“Forget the predictable lava-enhanced volcano models or brightly painted foam-ball solar systems; the hope is that today's elementary grade students are absorbed in inquiry-based projects. But in classrooms besieged by test-prep and anxiety over reading and math scores, time for extended explorations can be hard to come by. With Karen Ansberry and Emily Morgan's Picture-Perfect Science Lessons: Using Children's Books to Guide Inquiry, 3-6 (NSTA Press, 2010), teachers keep science alive while building literacy. It's a win-win proposition. … The core of the book contains 20 independent lessons which incorporate the BSCS 5E Instructional Model. … Each lesson is notable for its detail, with clearly stated objectives (based upon the National Science Education Standards); grade levels; a list of materials; reproducible student pages (specific to each lesson) for recording information, observations, activities, and results; an essay of factual background information on the topic; safety guidelines; and of course, the related picture books. For example, in the lesson "The Secrets of Flight," Fran Hodgkins' How People Learned to Fly (HarperCollins, 2007), and Ken Blackburn's Kids' Paper Airplane Book (Workman, 1996) support an investigation of flight which gets kids designing and testing paper airplanes. "Chemical Change Café" features a read aloud of Eric Carle's Pancakes, Pancakes! (Knopf, 1970), along with cooking and eating, to spur study of the differences between chemical and physical changes. Other lessons investigate an oil spill, electrical circuits, bugs, sea turtles, popcorn, sound, and more, replete with kid-tested, hands-on science activities designed to make learning authentic and fun.”
Curriculum Connections—School Library Journal, April 2011
||PERFECT Picture Perfect Science Lessons
||Reviewed by: Sharon Ragan (Youngstown, OH) on July 2, 2008
||I met Emily Morgan while we were OSCI trained in Columbus, OH a few years ago. She introduced me to her book and I thought it was wonderful. The lessons follow the 5 E’s Model that allows students to EXPLORE, EXPLORE, EXPLORE. The inquiry method of teaching is so important when teaching children science. I use lessons from the Picture Perfect Science in my 6th grade classes too and the workshops that I facilitate the OPFERST classes at Youngstown State University. The teachers in the workshop are so impressed with the lessons that we have ordered both books for over 70 teacher participants. Many teachers are used to not teaching much science or teach it as a reading lesson. After using Picture Perfect Science lessons in the workshop, most teachers were excited about teaching science and cannot wait to get back to the classroom to teach using the 5 E’s Model. Integrating Picture Books is a great way to integrate Language Arts into Science while using inquiry.
||Picture-Perfect Science Lessons
||Reviewed by: Melanie Zook (, ) on May 5, 2008
||Picture-Perfect Science Lessons is an explanation and guide for using picture books and other children’s literature as a way to teach science. The book begins by outlining an argument for using such literature in science and provides best practice methods for reading picture books aloud to children.
The first chapter defines a picture book as being “…unique to children’s literature as they are defined by format rather than content. That is, they are books in which the illustrations are of equal importance as or more important than the text in the creation of meaning” (Strickland and Morrow 2000). Picture books tend to capture the interest of children for longer periods of time and lend themselves to comprehension strategy practice.
The book gave four research-based arguments for using picture books. First, they give context for concepts. Rather than having student memorize lists of facts, books give a real-life context in which new concepts can better be learned and observed. Second, picture books provide a greater depth of coverage. Unlike textbooks which often give broad coverage on many topics, picture books allow for in-depth coverage on one topic. Third, research shows that children showed great gains in literacy skills when introduced to children’s literature and literacy instruction in the science program. Their attitude towards science also improved. Finally, using picture books within the science curriculum provided opportunities to correct science misconceptions. “Repetition of the correct concept by reading several books, doing a number of experiments, and inviting scientists to the classroom can facilitate a conceptual change in children (Miller, Steiner, and Larson 1996).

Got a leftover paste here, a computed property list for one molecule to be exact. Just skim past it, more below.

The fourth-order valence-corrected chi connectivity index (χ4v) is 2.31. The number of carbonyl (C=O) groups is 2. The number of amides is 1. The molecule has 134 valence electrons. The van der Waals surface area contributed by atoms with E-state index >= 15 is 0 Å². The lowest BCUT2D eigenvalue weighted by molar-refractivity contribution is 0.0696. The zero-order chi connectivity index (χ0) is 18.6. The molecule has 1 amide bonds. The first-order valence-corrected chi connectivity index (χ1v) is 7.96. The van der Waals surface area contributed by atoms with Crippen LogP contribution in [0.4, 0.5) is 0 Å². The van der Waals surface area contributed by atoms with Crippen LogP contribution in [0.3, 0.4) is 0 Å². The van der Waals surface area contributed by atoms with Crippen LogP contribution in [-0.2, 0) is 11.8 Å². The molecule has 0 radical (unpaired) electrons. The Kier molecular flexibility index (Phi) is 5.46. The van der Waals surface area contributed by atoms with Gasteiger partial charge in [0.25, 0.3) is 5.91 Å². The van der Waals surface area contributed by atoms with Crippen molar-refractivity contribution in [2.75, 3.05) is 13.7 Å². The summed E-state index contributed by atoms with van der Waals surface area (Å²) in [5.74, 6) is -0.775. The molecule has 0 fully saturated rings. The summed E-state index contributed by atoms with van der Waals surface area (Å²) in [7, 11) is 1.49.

The second chapter gave tips for reading aloud and reading comprehension strategies. The authors also listed tools for improving reading comprehension including anticipation guides, visual representations, rereading, stop and jot, think-pair-share, and word sorts.
The third and fourth chapters discussed using an inquiry model and leading children through prediction, inferring, and questioning. The authors introduce us to the BSCS Instruction Model (Biological Sciences Curriculum Study) and the 5E model. The 5E model is Engage, Explore, Explain, Elaborate and Evaluate. The purpose of the Engage stage is to capture students’ attention. The Explore stage provides opportunities for students to engage in activities, giving them concrete experiences, concepts and skills. In the Explain stage, students are given a chance to put their ideas into their own words, clarifying the concepts. This gives the teacher a checkpoint to assess student understanding. In the elaborate stage, students are challenged to extend the concepts learned and apply them to new situations. At the evaluate stage, the teacher is able to assess student’s understanding and give opportunity for students to self-evaluate.
The remainder of the book lays out each chapter as a lesson plan, including goals, objectives, all required materials, activities, questions and a rubric for assessment. Each chapter provides the worksheets needed for the activities and lays out each lesson according to the 5E model.
I would highly recommend this book for its many strategies and usability.
||Reviewed by: Sharon M (Spanish Fork, UT) on October 31, 2007
||My goal as a teacher is to proviide an introductory activity that immediately engages students with the topic. One of my favorite methods for doing this is picture books. This book is an excellent resource for integrating picture books into the science curriculum. It suggests some great books and gives ideas on how to use them in the most effective manner.
||A Must-Have Book for Elementary Teachers
||Reviewed by: Claire T (Anytown, TX) on April 27, 2007
||This book is wonderful! Deserves the Nobel Prize and a National Book Award.